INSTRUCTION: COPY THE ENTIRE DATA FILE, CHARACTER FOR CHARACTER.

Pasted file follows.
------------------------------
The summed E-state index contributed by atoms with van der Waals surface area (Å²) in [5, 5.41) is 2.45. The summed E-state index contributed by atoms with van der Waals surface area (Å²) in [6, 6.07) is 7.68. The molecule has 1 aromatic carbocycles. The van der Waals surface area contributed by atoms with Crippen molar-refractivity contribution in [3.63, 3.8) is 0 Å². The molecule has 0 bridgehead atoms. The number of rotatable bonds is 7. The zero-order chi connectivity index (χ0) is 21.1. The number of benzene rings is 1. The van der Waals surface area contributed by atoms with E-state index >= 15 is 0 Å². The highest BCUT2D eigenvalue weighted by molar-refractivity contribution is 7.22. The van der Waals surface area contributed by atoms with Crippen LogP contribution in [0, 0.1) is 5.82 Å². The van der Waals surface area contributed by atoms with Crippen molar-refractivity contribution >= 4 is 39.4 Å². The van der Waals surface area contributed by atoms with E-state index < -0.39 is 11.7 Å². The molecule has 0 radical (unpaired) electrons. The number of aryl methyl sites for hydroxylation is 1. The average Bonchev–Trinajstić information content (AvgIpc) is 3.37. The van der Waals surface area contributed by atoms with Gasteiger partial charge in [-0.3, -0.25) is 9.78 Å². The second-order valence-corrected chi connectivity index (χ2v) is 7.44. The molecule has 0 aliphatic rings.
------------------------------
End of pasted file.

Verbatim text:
The summed E-state index contributed by atoms with van der Waals surface area (Å²) in [5, 5.41) is 2.45. The summed E-state index contributed by atoms with van der Waals surface area (Å²) in [6, 6.07) is 7.68. The molecule has 1 aromatic carbocycles. The van der Waals surface area contributed by atoms with Crippen molar-refractivity contribution in [3.63, 3.8) is 0 Å². The molecule has 0 bridgehead atoms. The number of rotatable bonds is 7. The zero-order chi connectivity index (χ0) is 21.1. The number of benzene rings is 1. The van der Waals surface area contributed by atoms with E-state index >= 15 is 0 Å². The highest BCUT2D eigenvalue weighted by molar-refractivity contribution is 7.22. The van der Waals surface area contributed by atoms with Crippen LogP contribution in [0, 0.1) is 5.82 Å². The van der Waals surface area contributed by atoms with Crippen molar-refractivity contribution >= 4 is 39.4 Å². The van der Waals surface area contributed by atoms with E-state index < -0.39 is 11.7 Å². The molecule has 0 radical (unpaired) electrons. The number of aryl methyl sites for hydroxylation is 1. The average Bonchev–Trinajstić information content (AvgIpc) is 3.37. The van der Waals surface area contributed by atoms with Gasteiger partial charge in [-0.3, -0.25) is 9.78 Å². The second-order valence-corrected chi connectivity index (χ2v) is 7.44. The molecule has 0 aliphatic rings.